The Computer’s Role in Undergraduate Chemistry Education: Report on a Study for UNESCO

  • Peter Lykos


The computer is affecting all of chemistry in a comprehensive manner. The rapidly decreasing cost of minicomputer total systems and the emerging inexpensive microprocessors make it possible to bring computer support to chemistry departments anywhere. In addition, telecommunications facilitate computer networking so that specialized resources may be shared with the minicomputer providing the interface to computer networks. The computer affects chemistry and hence chemistry education both as an aid to teaching and as an enhancement to the doing of chemistry. Three course outlines are given: (1) the computer in experimental chemistry; (2) modern techniques of handling chemical information; and (3) numerical methods in chemistry. Numerous examples of computer programs in use in many college and university chemistry departments are described briefly, including a simple approach to computer-assisted instruction in freshman chemistry. A model chemistry department-wide computer support system is sketched. The question of faculty training is addressed. The complete report is being distributed by UNESCO; Division of Higher Education and Scientific Research, Paris.


Undergraduate Education Chemistry Education Chemistry Curriculum Computer Assisted Instruction Sample Entry 
These keywords were added by machine and not by the authors. This process is experimental and the keywords may be updated as the learning algorithm improves.


Unable to display preview. Download preview PDF.

Unable to display preview. Download preview PDF.


  1. 1.
    K.J. Johnson and L.M. Epstein, “Pitt’s Computer Generated Repeatable Chemistry Exam”, University of Pittsburgh Bookstore, Pittsburgh, Penna., USA.Google Scholar
  2. 2.
    Profs. D. Beveridge and B. Bulkin, “Computer in Chemistry” private communication, Hunter College, NY, NY, USA. Adapted to IIT’s chemistry curriculum.Google Scholar
  3. 3.
    P.E. Fanta and S.I. Miller, “Modern Techniques in Chemical Information”, J. Chem. Doc. 11, 98 (1971). The course outline follows “Workbook and Syllabus. Modern Techniques in Chemical Information” by E.S. Schwartz, M.E. Williams and P.E. Fanta, Copyright 1969, IIT Research Institute, Chicago, Illinois.CrossRefGoogle Scholar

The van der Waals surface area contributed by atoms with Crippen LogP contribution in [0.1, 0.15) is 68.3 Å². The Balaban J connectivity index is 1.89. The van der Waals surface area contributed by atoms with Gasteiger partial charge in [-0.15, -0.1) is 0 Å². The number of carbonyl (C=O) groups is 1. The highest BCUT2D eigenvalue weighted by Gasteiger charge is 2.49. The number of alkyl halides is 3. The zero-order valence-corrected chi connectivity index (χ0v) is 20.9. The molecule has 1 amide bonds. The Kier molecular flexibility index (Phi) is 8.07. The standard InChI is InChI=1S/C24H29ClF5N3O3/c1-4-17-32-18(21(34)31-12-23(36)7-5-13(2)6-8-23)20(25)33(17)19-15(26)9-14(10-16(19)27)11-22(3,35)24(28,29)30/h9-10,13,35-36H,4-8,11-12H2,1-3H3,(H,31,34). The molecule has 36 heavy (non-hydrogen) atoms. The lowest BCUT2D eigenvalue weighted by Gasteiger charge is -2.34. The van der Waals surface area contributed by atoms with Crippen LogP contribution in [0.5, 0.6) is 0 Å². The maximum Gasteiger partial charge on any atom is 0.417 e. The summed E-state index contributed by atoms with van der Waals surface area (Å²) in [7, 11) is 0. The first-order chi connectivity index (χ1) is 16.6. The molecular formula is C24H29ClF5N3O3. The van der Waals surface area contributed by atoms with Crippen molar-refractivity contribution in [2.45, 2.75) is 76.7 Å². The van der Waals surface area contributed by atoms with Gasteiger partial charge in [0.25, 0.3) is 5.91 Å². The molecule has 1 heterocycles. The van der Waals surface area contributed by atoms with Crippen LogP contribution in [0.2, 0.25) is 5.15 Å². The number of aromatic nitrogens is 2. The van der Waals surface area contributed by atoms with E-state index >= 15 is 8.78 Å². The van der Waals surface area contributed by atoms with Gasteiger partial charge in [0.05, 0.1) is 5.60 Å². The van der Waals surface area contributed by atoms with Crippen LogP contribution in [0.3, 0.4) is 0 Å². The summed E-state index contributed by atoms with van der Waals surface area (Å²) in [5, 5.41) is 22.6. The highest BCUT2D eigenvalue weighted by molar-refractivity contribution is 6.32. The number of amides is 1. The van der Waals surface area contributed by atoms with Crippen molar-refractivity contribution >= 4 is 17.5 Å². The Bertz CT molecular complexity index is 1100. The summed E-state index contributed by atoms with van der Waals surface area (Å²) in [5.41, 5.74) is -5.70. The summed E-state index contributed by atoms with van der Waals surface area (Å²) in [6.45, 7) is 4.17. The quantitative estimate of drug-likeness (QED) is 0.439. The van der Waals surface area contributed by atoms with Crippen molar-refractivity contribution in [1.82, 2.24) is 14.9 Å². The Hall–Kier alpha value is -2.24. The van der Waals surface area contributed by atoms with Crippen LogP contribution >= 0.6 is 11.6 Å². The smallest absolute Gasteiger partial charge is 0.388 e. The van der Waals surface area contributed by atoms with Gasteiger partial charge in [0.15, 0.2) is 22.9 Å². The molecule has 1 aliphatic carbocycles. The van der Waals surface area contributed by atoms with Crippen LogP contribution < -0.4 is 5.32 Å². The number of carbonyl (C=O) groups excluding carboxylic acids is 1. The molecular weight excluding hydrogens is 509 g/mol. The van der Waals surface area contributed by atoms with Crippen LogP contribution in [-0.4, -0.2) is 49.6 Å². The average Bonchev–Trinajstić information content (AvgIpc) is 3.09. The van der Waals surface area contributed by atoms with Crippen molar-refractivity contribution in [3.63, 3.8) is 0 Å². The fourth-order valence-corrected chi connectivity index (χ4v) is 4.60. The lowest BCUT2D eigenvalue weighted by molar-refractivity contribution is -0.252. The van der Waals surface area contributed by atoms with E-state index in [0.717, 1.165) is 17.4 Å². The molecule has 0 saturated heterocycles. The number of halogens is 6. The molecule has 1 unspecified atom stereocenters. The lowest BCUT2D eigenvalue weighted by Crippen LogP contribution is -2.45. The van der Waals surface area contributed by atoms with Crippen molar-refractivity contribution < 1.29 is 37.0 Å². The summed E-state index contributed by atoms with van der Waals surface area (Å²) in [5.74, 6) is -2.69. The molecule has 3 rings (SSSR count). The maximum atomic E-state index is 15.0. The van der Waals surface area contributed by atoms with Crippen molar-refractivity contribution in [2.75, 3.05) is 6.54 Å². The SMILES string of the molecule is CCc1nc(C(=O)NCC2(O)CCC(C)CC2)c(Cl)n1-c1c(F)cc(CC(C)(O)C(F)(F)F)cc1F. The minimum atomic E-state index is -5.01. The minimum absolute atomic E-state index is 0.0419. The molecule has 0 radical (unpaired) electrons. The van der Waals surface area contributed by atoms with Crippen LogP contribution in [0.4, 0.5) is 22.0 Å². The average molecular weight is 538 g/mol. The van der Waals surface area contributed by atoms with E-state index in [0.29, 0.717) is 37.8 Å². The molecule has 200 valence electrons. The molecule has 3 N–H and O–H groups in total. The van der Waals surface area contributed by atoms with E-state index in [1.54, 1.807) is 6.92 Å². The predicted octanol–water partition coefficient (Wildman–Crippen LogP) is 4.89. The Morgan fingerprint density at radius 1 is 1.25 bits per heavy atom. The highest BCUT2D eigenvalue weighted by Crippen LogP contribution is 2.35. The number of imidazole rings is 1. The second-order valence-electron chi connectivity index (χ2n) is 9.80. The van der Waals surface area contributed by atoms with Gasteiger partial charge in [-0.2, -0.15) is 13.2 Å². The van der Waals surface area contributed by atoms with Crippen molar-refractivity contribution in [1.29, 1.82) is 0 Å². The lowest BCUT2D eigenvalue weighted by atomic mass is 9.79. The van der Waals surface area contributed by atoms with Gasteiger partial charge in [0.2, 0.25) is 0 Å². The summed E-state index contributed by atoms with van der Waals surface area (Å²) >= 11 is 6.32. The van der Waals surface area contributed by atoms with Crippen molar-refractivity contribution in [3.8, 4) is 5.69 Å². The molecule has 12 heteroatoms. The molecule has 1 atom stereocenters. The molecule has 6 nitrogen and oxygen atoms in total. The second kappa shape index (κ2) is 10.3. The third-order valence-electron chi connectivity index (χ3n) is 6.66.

4. 4.
    K.J. Johnson, “Numerical Methods in Chemistry,” Univ. of Pittsburgh Bookstore, Pittsburgh, Penna, USA. The course outline follows the text which evolved with the course.Google Scholar
  5. 5.
    R.E. Dessy and J. Titus, “Instant Interfacing”, Analytical Chem. 46, #3 March 1974 pp 294A-302A.Google Scholar
  6. 6.
    “Computer Networking and Chemistry”, P. Lykos, Ed., ACS Symposium Series #19, 1976, Am. Chem. Soc.Google Scholar
  7. 7.
    “Introduction to Computer Programming for Chemists” BASIC Version”, Wilkins, Klopfenstein, Isenhour and Jurs, Allyn and Bacon (1974). It has three parts: Basic computer concepts and the BASIC computer language, 52 BASIC programs for chemistry, and several Appendicies.Google Scholar
  8. 8.
    Proceedings of the Conference on Computers in Chemical Education and Research, NIU, 19–23 July 71, contains 60 papers, NTIS, Springfield, VA. 22161, USA. Accession number for the two volumes are PB 248880/AS and PB 248881/AS. Microfiche (1, $2.25; 2, $2.25). Hard copy (1, $9.75; 2, $10.50). Also proceedings of annual conferences (since 1970) on computers in undergraduate curricula available from CCUC, University of Iowa, Iowa City, Iowa 55242, USA.Google Scholar

Copyright information

© Springer Science+Business Media New York 1977

Authors and Affiliations

  • Peter Lykos
    • 1
  1. 1.Illinois Institute of TechnologyChicagoUSA

Personalised recommendations